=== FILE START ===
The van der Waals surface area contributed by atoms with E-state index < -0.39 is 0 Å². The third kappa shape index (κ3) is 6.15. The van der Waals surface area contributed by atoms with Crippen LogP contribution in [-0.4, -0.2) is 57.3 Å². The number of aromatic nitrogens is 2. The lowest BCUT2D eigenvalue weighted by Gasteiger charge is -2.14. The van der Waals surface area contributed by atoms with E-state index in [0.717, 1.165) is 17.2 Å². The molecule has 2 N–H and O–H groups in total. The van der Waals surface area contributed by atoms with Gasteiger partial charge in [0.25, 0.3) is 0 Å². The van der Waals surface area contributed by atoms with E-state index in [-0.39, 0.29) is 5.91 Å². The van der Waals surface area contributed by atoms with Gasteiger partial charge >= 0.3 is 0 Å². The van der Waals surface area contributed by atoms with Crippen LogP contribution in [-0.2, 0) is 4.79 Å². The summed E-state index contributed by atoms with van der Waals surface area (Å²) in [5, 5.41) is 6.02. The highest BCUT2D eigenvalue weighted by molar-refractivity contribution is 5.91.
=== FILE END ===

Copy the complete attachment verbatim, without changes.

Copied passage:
The van der Waals surface area contributed by atoms with E-state index < -0.39 is 0 Å². The third kappa shape index (κ3) is 6.15. The van der Waals surface area contributed by atoms with Crippen LogP contribution in [-0.4, -0.2) is 57.3 Å². The number of aromatic nitrogens is 2. The lowest BCUT2D eigenvalue weighted by Gasteiger charge is -2.14. The van der Waals surface area contributed by atoms with E-state index in [0.717, 1.165) is 17.2 Å². The molecule has 2 N–H and O–H groups in total. The van der Waals surface area contributed by atoms with Gasteiger partial charge in [0.25, 0.3) is 0 Å². The van der Waals surface area contributed by atoms with E-state index in [-0.39, 0.29) is 5.91 Å². The van der Waals surface area contributed by atoms with Gasteiger partial charge >= 0.3 is 0 Å². The van der Waals surface area contributed by atoms with Crippen LogP contribution in [-0.2, 0) is 4.79 Å². The summed E-state index contributed by atoms with van der Waals surface area (Å²) in [5, 5.41) is 6.02. The highest BCUT2D eigenvalue weighted by molar-refractivity contribution is 5.91.